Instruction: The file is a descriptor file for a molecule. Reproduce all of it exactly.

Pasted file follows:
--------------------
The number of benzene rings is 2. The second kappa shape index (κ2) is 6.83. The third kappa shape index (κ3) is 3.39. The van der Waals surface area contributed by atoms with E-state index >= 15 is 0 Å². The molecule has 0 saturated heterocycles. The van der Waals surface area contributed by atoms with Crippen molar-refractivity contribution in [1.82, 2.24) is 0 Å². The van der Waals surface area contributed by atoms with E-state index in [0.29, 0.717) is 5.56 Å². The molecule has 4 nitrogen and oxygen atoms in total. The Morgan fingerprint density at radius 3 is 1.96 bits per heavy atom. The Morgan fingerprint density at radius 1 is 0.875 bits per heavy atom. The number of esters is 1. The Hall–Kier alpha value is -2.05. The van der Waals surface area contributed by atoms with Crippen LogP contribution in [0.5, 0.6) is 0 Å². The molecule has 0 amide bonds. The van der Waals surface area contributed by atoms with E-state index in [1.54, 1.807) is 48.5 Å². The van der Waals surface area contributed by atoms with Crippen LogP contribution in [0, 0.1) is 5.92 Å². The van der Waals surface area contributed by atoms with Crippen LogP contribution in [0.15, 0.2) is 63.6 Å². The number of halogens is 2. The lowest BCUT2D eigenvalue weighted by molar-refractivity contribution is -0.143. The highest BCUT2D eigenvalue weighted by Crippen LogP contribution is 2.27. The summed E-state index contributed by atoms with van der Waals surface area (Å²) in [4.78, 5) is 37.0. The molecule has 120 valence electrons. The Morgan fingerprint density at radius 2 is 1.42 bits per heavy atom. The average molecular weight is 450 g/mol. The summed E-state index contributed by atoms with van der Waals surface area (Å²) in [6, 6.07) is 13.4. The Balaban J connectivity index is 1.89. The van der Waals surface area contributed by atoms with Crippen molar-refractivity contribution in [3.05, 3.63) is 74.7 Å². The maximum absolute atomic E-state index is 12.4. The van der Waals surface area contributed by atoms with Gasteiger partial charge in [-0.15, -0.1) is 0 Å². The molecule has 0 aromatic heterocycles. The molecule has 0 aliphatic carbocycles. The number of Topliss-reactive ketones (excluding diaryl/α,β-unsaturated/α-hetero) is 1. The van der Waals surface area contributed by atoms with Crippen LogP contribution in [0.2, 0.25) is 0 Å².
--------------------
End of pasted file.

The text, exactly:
The number of benzene rings is 2. The second kappa shape index (κ2) is 6.83. The third kappa shape index (κ3) is 3.39. The van der Waals surface area contributed by atoms with E-state index >= 15 is 0 Å². The molecule has 0 saturated heterocycles. The van der Waals surface area contributed by atoms with Crippen molar-refractivity contribution in [1.82, 2.24) is 0 Å². The van der Waals surface area contributed by atoms with E-state index in [0.29, 0.717) is 5.56 Å². The molecule has 4 nitrogen and oxygen atoms in total. The Morgan fingerprint density at radius 3 is 1.96 bits per heavy atom. The Morgan fingerprint density at radius 1 is 0.875 bits per heavy atom. The number of esters is 1. The Hall–Kier alpha value is -2.05. The van der Waals surface area contributed by atoms with Crippen LogP contribution in [0.5, 0.6) is 0 Å². The molecule has 0 amide bonds. The van der Waals surface area contributed by atoms with E-state index in [1.54, 1.807) is 48.5 Å². The van der Waals surface area contributed by atoms with Crippen LogP contribution in [0, 0.1) is 5.92 Å². The van der Waals surface area contributed by atoms with Crippen LogP contribution in [0.15, 0.2) is 63.6 Å². The number of halogens is 2. The lowest BCUT2D eigenvalue weighted by molar-refractivity contribution is -0.143. The highest BCUT2D eigenvalue weighted by Crippen LogP contribution is 2.27. The summed E-state index contributed by atoms with van der Waals surface area (Å²) in [4.78, 5) is 37.0. The molecule has 120 valence electrons. The Morgan fingerprint density at radius 2 is 1.42 bits per heavy atom. The average molecular weight is 450 g/mol. The summed E-state index contributed by atoms with van der Waals surface area (Å²) in [6, 6.07) is 13.4. The Balaban J connectivity index is 1.89. The van der Waals surface area contributed by atoms with Crippen molar-refractivity contribution in [3.05, 3.63) is 74.7 Å². The maximum absolute atomic E-state index is 12.4. The van der Waals surface area contributed by atoms with Gasteiger partial charge in [-0.15, -0.1) is 0 Å². The molecule has 0 aromatic heterocycles. The molecule has 0 aliphatic carbocycles. The number of Topliss-reactive ketones (excluding diaryl/α,β-unsaturated/α-hetero) is 1. The van der Waals surface area contributed by atoms with Crippen LogP contribution in [0.2, 0.25) is 0 Å².